GIVF's MicroSort: Technology separates the boys from the girls by Keith Blauer, M.D. and David Karabinus, Ph.D., H.C.L.D.

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GIVF's MicroSort
Technology separates the boys from the girls 

by Keith Blauer, M.D. and David Karabinus, Ph.D., H.C.L.D. 

 

Many of us know someone who would desperately like to have a girl. Or a boy. Perhaps a couple has several children of one gender already and would like to have another child --- but would only consider doing so if the 50/50 odds could be shifted in favor of the other gender. Or, perhaps a couple is seeking infertility treatment, already has one child, and would prefer that the next child is the other gender. Yet another couple may want to avoid passing a gender-lined genetic disease to their child.

If a scientifically proven method of gender selection existed, these individuals might consider using it. The Genetics & IVF Institute (GIVF) started investigating gender selection technology in the early 1990s. And now the FDA has approved a clinical trial for GIVF's preconception gender selection process, called MicroSort.

When a sperm with a Y chromosome fertilizes an egg, it makes a boy. When an X chromosome bearing sperm fertilizes, it makes a girl. Any given sperm sample contains an even (50/50) amount of X (female) and Y (male) bearing sperm. MicroSort uses a machine called a flow cytometer to sort sperm such that the sorted sperm population is enriched in either X (female) or Y (male) bearing sperm. Once the sperm has been sorted, it can be used with assisted reproductive techniques to achieve a pregnancy. Since it is in a clinical trial, patients must be fully informed of the potential risks and benefits.

 

How does the technology work? 
The separation of male and female sperm is based on the measurable difference in the quantity of genetic material (DNA) they contain. The sperm absorbs a dye, which attaches temporarily to the DNA, or genetic material, inside the individual sperm. When exposed to laser light, the dye fluoresces. Since the X chromosome is larger than the Y, there is more DNA for the dye to attach to and, consequently, the sperm with the X chromosomes will fluoresce more brightly than those with Y chromosomes. The flow cytometer is able to pick up these differences in brightness and separate the sperm as they move through the machine one at a time.

Currently, MicroSort sperm sorting technology improves the chance of a female pregnancy to 89.5 percent after sorting. For a male, MicroSort has improved the chance to 73.6 percent.

 

How does a couple use the sorted sperm to become pregnant? 
The most common method uses the sorted sperm with intrauterine insemination (IUI). The woman is monitored carefully to establish the time of ovulation. Some of this monitoring can occur with her local physician and/or the use of ovulation predictor kits. Insemination is performed very close to the time of ovulation. On the day of ovulation the husband produces a sperm sample, the sperm are sorted for the desired gender, and the insemination with the sorted sperm occurs later that same day.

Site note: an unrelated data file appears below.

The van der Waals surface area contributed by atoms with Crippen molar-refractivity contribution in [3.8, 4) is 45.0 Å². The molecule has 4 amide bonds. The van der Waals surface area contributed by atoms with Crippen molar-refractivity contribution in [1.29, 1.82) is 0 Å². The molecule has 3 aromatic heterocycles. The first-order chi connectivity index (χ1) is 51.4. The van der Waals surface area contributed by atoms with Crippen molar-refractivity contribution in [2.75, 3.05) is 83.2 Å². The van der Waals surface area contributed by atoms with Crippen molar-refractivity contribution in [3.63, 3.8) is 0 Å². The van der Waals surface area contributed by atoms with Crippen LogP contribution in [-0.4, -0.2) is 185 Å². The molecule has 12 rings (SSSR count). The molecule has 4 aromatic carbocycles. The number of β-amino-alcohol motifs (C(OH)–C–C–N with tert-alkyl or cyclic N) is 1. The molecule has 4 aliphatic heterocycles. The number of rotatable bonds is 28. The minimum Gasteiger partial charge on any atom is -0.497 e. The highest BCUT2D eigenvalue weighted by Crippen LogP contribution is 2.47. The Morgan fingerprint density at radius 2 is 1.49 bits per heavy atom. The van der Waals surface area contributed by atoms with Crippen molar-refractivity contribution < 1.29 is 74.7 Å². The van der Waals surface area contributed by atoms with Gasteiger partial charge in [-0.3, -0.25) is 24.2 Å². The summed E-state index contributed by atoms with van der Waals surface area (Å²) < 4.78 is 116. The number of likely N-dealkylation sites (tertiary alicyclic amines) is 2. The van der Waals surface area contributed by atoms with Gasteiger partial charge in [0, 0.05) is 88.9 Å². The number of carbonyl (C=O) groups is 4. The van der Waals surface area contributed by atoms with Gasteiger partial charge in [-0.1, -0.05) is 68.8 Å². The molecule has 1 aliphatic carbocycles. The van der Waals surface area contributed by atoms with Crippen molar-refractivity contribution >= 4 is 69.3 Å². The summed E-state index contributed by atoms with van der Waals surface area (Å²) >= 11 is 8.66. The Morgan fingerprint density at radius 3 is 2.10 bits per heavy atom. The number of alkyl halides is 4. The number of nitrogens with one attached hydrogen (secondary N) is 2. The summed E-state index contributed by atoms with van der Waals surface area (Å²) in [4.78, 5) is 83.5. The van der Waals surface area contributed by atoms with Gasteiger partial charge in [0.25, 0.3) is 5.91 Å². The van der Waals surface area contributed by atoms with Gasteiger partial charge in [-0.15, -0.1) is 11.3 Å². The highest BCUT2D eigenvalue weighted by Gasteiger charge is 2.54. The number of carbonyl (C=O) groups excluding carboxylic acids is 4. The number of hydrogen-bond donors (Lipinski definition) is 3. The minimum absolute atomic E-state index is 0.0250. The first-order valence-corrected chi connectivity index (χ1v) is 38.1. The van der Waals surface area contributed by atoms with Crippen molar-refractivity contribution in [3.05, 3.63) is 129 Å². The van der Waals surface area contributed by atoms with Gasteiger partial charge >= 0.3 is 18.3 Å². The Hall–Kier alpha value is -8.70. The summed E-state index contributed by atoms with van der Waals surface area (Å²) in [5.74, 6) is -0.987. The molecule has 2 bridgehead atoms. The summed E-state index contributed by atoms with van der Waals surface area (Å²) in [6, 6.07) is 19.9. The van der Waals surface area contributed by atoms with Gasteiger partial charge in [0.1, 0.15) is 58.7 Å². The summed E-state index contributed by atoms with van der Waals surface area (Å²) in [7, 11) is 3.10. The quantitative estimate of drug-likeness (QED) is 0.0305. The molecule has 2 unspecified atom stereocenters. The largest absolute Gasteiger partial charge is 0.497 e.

At the current time, couples must come to the clinic in Fairfax, VA to have their IUI procedures performed with fresh specimens. It is hoped that more U.S. locations will be available soon, making the technology more accessible.

For patients who need additional assistance achieving pregnancy, sorted sperm can be used with IVF. Sperm can be sent frozen, then sorted and returned to a local IVF center, allowing the couple to have IVF close to home. Please refer to the MicroSort website www.microsort.com for a full listing of physicians (collaborators) participating as part of the clinical trial.

MicroSort has accomplished more than 350 pregnancies. Based on the data so far, the likelihood of having a normal, healthy baby is not different from that of the general population.

 

Who qualifies for gender selection by MicroSort? 
Currently couples must be in one of two categories. A couple with a history of an X-linked disease, where the woman is a known carrier, may qualify for free treatment with MicroSort. Examples of such disorders include hemophilia and Duchenne muscular dystrophy. Other couples can choose to use MicroSort for family balancing. Family balancing couples must be married, the wife must be between ages 18 and 39, and they must have at least one child and be selecting for the less represented gender of children in their family.

 

Is MicroSort here to stay? 
MicroSort is the only scientifically verifiable method of pre-conception gender selection. It is showing positive results after more than 350 pregnancies. For couples today who are considering options for having a family, especially those with chromosome-linked concerns, MicroSort gender selection is of serious interest. As the science continues to improve and centers open in other locations, we expect that MicroSort will become a routine part of family planning.

 

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